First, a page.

The officer testified that he was trained to audibly determine whether a vehicle is speeding; however, he did not explain how he was trained to do so. Moreover, the officer testified that he “audibly heard the speeding, not the speed of the vehicle.” It is simply incredible, in the absence of reliable scientific, technical, or other specialized information, to believe that one could hear an unidentified vehicle “speeding” without being able to determine the actual speed of the vehicle. The officer offered no testimony regarding how he might have been trained to audibly distinguish various speeds, let alone to distinguish the speeds of various makes and models of vehicles. In addition, although he admitted that there was another vehicle on the roadway and traveling the same direction as Freitag’s at the time, the officer did not explain why he could hear and distinguish Freitag’s vehicle, while he could not even hear the other traffic.

The panel held “[t]he weight of the evidence does not support the conclusion that Freitag was exceeding the posted speed limit, specifically because Patrolman Roth’s testimony that he audibly and visibly determined that Freitag was speeding is not credible… It is simply incredible, in the absence of reliable scientific, technical, or other specialized information, to believe that one could hear an unidentified vehicle ‘speeding’ without being able to determine the actual speed of the vehicle.”

What prosecutors litigate this case? Even if you can find a judge willing to sign off on such a ridiculous claim, who litigates these cases?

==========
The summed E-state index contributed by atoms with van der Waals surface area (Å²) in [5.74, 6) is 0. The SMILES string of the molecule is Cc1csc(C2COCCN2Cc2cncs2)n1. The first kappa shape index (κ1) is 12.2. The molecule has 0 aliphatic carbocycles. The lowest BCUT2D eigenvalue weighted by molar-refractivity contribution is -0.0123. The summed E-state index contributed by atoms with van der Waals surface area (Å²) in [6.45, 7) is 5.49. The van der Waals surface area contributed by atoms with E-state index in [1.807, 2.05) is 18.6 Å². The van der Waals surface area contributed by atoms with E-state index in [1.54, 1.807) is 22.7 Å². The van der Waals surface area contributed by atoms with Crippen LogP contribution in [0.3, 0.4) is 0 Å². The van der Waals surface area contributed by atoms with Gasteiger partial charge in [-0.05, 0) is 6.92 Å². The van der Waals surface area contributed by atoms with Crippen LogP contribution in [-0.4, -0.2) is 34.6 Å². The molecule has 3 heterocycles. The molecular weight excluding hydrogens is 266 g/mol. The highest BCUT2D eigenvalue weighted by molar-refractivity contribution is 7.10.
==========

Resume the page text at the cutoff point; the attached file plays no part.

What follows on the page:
The case was prosecuted by Martin Frantz and Latecia E. Wiles.

For the full story, click here.

11 thoughts on “An Ear For Crime: Ohio Appellate Court Rules that Officer Cannot Issue Speeding Tickets Based on Sound Alone”

  1. From the “urban dictionary”

    “the way a FOB (fresh off the boat) pronounces “year”
    how man “ears” have you been an idiot?”

  2. Methinks the ability of officers to get away with this line of reasoning when it comes to “smelling” evidence of drugs has gone to their heads. Generally, an officer’s testimony that he/she “smelled” evidence of drug use is accepted without question as to the training in that arena and validity of that ability. Seems to be two different standards at work here….

  3. In traffic court, officers always testify that they have calibrated their radar unit at the beginning of their shift to assure accuracy. Whether true or not, it usually prevents the defense from challenging the radar itself. Such is not the case with stationary red light/speed cameras. I have no idea how fast anybody else was going Friday at E40th and Prospect in Cleveland, but everybody I saw was doing the 25 speed limit or less. The camera flashed twice, indicating it had detected somebody speeding through the green light. These tickets are a real problem to dispute. I don’t know if anybody actually was cited, but seeing the flash made me wonder how often (if ever) these units are calibrated, and how accurate they really are.

  4. Interesting situation that would have been even more so if the accused were in a jurisdiction that increased fines if charges were disputed.

    This particular officer needs to be looked at very closely by the Court.